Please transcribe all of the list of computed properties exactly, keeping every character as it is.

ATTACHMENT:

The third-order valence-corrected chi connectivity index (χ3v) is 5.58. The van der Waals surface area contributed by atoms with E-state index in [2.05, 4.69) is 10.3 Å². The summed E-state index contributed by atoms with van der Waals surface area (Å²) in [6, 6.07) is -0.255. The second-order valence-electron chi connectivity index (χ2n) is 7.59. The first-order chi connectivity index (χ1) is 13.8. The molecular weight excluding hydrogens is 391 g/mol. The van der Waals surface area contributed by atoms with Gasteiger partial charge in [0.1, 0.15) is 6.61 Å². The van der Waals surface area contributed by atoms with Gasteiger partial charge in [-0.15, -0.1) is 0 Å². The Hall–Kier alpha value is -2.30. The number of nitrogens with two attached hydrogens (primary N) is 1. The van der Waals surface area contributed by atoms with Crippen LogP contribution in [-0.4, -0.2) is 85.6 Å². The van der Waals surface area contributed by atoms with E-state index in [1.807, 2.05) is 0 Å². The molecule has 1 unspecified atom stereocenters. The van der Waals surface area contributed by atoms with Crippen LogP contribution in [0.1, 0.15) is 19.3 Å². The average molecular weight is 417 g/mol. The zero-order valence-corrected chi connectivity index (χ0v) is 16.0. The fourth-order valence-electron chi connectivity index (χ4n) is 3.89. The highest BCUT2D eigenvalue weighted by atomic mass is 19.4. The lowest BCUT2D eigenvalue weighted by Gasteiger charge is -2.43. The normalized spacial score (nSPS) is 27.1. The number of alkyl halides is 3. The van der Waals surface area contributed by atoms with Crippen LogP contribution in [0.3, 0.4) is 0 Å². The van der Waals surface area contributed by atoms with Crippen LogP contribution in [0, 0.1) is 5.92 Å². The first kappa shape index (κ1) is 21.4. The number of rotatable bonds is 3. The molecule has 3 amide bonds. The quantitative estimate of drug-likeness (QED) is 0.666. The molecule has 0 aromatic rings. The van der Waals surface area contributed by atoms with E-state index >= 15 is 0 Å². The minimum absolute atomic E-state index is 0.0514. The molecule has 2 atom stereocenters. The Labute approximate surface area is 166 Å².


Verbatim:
The third-order valence-corrected chi connectivity index (χ3v) is 5.58. The van der Waals surface area contributed by atoms with E-state index in [2.05, 4.69) is 10.3 Å². The summed E-state index contributed by atoms with van der Waals surface area (Å²) in [6, 6.07) is -0.255. The second-order valence-electron chi connectivity index (χ2n) is 7.59. The first-order chi connectivity index (χ1) is 13.8. The molecular weight excluding hydrogens is 391 g/mol. The van der Waals surface area contributed by atoms with Gasteiger partial charge in [0.1, 0.15) is 6.61 Å². The van der Waals surface area contributed by atoms with Gasteiger partial charge in [-0.15, -0.1) is 0 Å². The Hall–Kier alpha value is -2.30. The number of nitrogens with two attached hydrogens (primary N) is 1. The van der Waals surface area contributed by atoms with Crippen LogP contribution in [-0.4, -0.2) is 85.6 Å². The van der Waals surface area contributed by atoms with E-state index in [1.807, 2.05) is 0 Å². The molecule has 1 unspecified atom stereocenters. The van der Waals surface area contributed by atoms with Crippen LogP contribution in [0.1, 0.15) is 19.3 Å². The average molecular weight is 417 g/mol. The zero-order valence-corrected chi connectivity index (χ0v) is 16.0. The fourth-order valence-electron chi connectivity index (χ4n) is 3.89. The highest BCUT2D eigenvalue weighted by atomic mass is 19.4. The lowest BCUT2D eigenvalue weighted by Gasteiger charge is -2.43. The normalized spacial score (nSPS) is 27.1. The number of alkyl halides is 3. The van der Waals surface area contributed by atoms with Crippen LogP contribution in [0.3, 0.4) is 0 Å². The van der Waals surface area contributed by atoms with Crippen LogP contribution in [0, 0.1) is 5.92 Å². The first kappa shape index (κ1) is 21.4. The number of rotatable bonds is 3. The molecule has 3 amide bonds. The quantitative estimate of drug-likeness (QED) is 0.666. The molecule has 0 aromatic rings. The van der Waals surface area contributed by atoms with E-state index >= 15 is 0 Å². The minimum absolute atomic E-state index is 0.0514. The molecule has 2 atom stereocenters. The Labute approximate surface area is 166 Å².